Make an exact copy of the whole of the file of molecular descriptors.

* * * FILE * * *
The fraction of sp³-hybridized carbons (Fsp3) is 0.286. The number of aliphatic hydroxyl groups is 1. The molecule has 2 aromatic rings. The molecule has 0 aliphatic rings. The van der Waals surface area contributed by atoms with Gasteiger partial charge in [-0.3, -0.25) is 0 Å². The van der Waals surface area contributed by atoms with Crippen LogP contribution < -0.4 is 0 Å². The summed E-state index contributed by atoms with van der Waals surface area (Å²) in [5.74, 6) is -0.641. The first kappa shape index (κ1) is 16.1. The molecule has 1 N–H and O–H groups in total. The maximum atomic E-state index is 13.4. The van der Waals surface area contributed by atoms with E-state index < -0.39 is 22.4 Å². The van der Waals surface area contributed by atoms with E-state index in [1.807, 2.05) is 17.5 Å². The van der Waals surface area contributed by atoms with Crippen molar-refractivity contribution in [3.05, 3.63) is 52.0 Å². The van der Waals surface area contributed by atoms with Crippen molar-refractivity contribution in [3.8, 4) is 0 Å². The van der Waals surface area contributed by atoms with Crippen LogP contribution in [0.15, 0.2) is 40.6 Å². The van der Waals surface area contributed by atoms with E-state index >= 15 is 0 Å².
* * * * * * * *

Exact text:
The fraction of sp³-hybridized carbons (Fsp3) is 0.286. The number of aliphatic hydroxyl groups is 1. The molecule has 2 aromatic rings. The molecule has 0 aliphatic rings. The van der Waals surface area contributed by atoms with Gasteiger partial charge in [-0.3, -0.25) is 0 Å². The van der Waals surface area contributed by atoms with Crippen LogP contribution < -0.4 is 0 Å². The summed E-state index contributed by atoms with van der Waals surface area (Å²) in [5.74, 6) is -0.641. The first kappa shape index (κ1) is 16.1. The molecule has 1 N–H and O–H groups in total. The maximum atomic E-state index is 13.4. The van der Waals surface area contributed by atoms with E-state index < -0.39 is 22.4 Å². The van der Waals surface area contributed by atoms with E-state index in [1.807, 2.05) is 17.5 Å². The van der Waals surface area contributed by atoms with Crippen molar-refractivity contribution in [3.05, 3.63) is 52.0 Å². The van der Waals surface area contributed by atoms with Crippen molar-refractivity contribution in [3.8, 4) is 0 Å². The van der Waals surface area contributed by atoms with Crippen LogP contribution in [0.15, 0.2) is 40.6 Å². The van der Waals surface area contributed by atoms with E-state index >= 15 is 0 Å².